Friday, December 30, 2011


I am a young woman. I am a Sikh. I am an Indian. I am an American. I am a student. I am a teacher. I am passionate. I am strong. I am weak. I am independent. I am confident. I am insecure. I am a believer. I am a dreamer. I am many things, but I am not one thing: definable.

It is human nature to organize everything around us into boxes, all tied up with neat, nice bows. After all, we are conditioned to do so.

As infants, our parents teach us to name things. They help us make sense of the chaos around us. “Mama.” “Bottle.” Each object is assigned a term.

As children, we are given pictures of objects to color and underneath each one, we are asked to name it. “Apple.” “Ball.”

In school, we are forced to swallow down books of vocabulary. Define these words. What do they mean?

By the time we reach adulthood, it’s not a surprise that our natural reflexes include assigning labels to everything we see, hear, or feel. See. Define.

After all, we are conditioned to do so.

When we are unable to assign something a label, we become frustrated. Is that person I see a man or a woman?

In the end, our seemingly innate ability, or rather need, to define everything around us incredibly limits our capacity to see the world for what it really is.

In reality, nothing fits into a nice, neat box.  Events, people, everything around us, is complex. And until we train ourselves to open up our minds, we will always be stuck in a place of limited thinking.

Limited thinking breeds negativity and stereotypes; it breeds hate. Tolerance is a product of understanding and we cannot understand what we do not consider.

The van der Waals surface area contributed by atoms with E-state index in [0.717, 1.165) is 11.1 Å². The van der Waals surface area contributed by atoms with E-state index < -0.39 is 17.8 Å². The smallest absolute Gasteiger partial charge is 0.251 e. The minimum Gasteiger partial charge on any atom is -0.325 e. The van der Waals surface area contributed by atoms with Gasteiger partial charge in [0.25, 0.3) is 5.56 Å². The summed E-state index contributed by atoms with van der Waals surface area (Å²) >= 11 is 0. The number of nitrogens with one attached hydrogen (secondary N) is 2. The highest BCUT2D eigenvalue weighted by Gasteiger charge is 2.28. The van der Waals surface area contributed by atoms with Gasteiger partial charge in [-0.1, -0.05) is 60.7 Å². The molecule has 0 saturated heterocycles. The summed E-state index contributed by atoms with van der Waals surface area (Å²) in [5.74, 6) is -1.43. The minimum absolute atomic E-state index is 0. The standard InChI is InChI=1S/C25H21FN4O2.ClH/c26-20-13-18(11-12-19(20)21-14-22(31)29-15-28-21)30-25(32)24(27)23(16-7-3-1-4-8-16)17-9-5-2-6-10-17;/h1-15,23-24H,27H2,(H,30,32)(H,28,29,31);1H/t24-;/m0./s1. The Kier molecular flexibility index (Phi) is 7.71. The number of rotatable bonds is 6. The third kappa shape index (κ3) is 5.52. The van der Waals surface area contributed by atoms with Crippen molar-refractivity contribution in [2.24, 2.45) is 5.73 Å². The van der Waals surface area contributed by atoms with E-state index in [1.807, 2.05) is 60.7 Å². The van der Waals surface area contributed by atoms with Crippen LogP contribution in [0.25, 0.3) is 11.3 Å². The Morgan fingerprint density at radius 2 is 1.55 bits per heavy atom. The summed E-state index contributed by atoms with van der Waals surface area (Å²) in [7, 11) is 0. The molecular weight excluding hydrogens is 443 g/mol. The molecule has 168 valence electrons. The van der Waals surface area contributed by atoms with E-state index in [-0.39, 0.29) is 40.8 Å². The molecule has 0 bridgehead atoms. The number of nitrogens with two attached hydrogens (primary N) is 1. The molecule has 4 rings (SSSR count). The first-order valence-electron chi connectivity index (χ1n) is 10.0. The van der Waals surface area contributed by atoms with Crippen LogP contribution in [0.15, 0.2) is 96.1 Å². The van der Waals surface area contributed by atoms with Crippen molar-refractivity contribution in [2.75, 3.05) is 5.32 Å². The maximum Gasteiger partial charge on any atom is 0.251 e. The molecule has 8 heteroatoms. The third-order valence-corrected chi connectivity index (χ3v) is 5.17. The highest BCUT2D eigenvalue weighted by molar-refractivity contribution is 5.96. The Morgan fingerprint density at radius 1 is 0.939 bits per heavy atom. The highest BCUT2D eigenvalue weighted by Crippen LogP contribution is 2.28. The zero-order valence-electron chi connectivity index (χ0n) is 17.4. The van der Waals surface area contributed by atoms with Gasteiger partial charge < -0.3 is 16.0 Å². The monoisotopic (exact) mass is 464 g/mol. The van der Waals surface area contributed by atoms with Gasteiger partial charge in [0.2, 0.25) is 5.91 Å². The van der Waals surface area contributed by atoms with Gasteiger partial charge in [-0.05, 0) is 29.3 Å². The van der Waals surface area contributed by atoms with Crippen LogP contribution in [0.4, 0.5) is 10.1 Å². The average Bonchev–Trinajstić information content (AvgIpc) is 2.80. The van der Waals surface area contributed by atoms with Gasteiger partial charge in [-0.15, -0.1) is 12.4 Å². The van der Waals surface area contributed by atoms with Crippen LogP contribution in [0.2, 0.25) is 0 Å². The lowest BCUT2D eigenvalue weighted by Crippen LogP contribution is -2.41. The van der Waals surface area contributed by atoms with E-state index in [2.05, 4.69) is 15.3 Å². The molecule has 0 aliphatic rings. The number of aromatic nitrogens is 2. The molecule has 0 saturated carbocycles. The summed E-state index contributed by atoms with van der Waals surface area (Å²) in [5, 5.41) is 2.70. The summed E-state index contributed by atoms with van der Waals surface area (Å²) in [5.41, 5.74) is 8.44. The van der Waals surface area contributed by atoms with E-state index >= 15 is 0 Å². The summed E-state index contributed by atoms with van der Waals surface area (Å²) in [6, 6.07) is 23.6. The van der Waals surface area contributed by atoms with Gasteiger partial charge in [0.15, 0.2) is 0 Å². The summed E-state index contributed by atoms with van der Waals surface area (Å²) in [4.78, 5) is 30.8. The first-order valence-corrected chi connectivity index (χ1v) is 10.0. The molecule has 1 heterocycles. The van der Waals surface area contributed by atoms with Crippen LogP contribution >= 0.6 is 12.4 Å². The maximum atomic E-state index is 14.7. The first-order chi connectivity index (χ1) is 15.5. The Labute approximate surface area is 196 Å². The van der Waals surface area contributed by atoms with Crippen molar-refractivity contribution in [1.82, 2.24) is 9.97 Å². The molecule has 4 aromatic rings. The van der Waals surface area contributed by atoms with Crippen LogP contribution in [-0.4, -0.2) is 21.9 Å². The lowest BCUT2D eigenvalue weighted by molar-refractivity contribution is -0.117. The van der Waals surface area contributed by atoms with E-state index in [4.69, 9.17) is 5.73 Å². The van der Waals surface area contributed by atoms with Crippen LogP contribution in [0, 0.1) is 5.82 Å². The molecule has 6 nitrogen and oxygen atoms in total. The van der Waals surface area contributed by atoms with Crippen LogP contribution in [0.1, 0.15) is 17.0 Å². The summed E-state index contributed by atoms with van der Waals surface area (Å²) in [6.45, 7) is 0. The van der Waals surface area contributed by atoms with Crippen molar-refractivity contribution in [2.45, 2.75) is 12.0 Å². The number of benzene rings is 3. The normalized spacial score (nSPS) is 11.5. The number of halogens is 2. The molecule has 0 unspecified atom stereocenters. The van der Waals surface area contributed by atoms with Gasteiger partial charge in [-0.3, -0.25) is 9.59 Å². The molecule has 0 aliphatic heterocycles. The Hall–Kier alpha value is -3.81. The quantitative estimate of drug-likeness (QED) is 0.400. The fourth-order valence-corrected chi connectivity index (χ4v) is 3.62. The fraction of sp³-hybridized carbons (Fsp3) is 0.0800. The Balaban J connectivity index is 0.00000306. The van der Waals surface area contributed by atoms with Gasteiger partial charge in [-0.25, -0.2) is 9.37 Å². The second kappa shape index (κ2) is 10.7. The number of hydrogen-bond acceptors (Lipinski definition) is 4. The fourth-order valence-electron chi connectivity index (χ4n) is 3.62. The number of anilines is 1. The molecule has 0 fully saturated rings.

Let’s open our minds to the beautiful world with all its complexities.

Don’t label me.

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  1. I read this and thought to myself, "I thought labels were simply the way the human brain makes sense of the world" so I looked up some articles and found one that talks about the difference between categories and stereotypes (not sure if "labels" is in the middle somewhere). I haven't finished reading it yet but it's interesting:

    1. Thanks for reading & sharing your feedback; I really appreciate it :)
      I agree that labels are the way we make sense of the world; I feel like it becomes a problem when it becomes too much of an automatic response in situations where it shouldn't be. I guess I meant "labels" more in the stereotyping sense.

      Thanks for sharing this article; it's very interesting! I've actually heard a lot about some of this research, and how stereotypes are really just unconscious responses. This quote really resonated with me: "Connections made often enough in the conscious mind eventually become unconscious. Says Bargh: 'If conscious choice and decision making are not needed, they go away. Ideas recede from consciousness into the unconscious over time.'"
      I guess that's what I was trying to get at with this piece - about how labels turn into stereotypes through this transition from consciousness into unconsciousness.